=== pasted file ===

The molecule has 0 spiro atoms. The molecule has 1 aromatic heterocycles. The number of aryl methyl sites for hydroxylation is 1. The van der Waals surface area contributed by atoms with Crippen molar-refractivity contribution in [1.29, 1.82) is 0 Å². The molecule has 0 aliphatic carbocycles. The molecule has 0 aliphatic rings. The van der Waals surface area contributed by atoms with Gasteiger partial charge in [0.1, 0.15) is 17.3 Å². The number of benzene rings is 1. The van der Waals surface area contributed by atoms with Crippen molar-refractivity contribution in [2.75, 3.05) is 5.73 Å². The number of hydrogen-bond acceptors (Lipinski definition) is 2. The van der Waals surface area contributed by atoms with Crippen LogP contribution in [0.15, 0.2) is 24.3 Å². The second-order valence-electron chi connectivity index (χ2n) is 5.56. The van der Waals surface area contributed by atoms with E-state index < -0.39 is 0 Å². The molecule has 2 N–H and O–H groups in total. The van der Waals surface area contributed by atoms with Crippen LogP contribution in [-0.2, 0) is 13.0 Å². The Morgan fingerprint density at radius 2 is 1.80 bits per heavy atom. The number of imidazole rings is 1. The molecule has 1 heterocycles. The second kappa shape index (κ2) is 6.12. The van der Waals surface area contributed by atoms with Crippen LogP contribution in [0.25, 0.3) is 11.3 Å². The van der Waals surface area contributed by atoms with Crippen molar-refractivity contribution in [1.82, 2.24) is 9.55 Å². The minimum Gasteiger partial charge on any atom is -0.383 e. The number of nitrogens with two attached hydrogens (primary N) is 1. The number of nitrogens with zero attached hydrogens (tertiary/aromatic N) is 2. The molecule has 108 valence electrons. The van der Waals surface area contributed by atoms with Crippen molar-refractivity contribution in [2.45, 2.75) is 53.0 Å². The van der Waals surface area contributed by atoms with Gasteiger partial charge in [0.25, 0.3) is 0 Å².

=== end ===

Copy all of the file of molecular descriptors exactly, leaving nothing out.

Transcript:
The molecule has 0 spiro atoms. The molecule has 1 aromatic heterocycles. The number of aryl methyl sites for hydroxylation is 1. The van der Waals surface area contributed by atoms with Crippen molar-refractivity contribution in [1.29, 1.82) is 0 Å². The molecule has 0 aliphatic carbocycles. The molecule has 0 aliphatic rings. The van der Waals surface area contributed by atoms with Gasteiger partial charge in [0.1, 0.15) is 17.3 Å². The number of benzene rings is 1. The van der Waals surface area contributed by atoms with Crippen molar-refractivity contribution in [2.75, 3.05) is 5.73 Å². The number of hydrogen-bond acceptors (Lipinski definition) is 2. The van der Waals surface area contributed by atoms with Crippen LogP contribution in [0.15, 0.2) is 24.3 Å². The second-order valence-electron chi connectivity index (χ2n) is 5.56. The van der Waals surface area contributed by atoms with E-state index < -0.39 is 0 Å². The molecule has 2 N–H and O–H groups in total. The van der Waals surface area contributed by atoms with Crippen LogP contribution in [-0.2, 0) is 13.0 Å². The Morgan fingerprint density at radius 2 is 1.80 bits per heavy atom. The number of imidazole rings is 1. The molecule has 1 heterocycles. The second kappa shape index (κ2) is 6.12. The van der Waals surface area contributed by atoms with Crippen LogP contribution in [0.25, 0.3) is 11.3 Å². The van der Waals surface area contributed by atoms with Crippen molar-refractivity contribution in [1.82, 2.24) is 9.55 Å². The minimum Gasteiger partial charge on any atom is -0.383 e. The number of nitrogens with two attached hydrogens (primary N) is 1. The number of nitrogens with zero attached hydrogens (tertiary/aromatic N) is 2. The molecule has 108 valence electrons. The van der Waals surface area contributed by atoms with Crippen molar-refractivity contribution in [2.45, 2.75) is 53.0 Å². The van der Waals surface area contributed by atoms with Gasteiger partial charge in [0.25, 0.3) is 0 Å².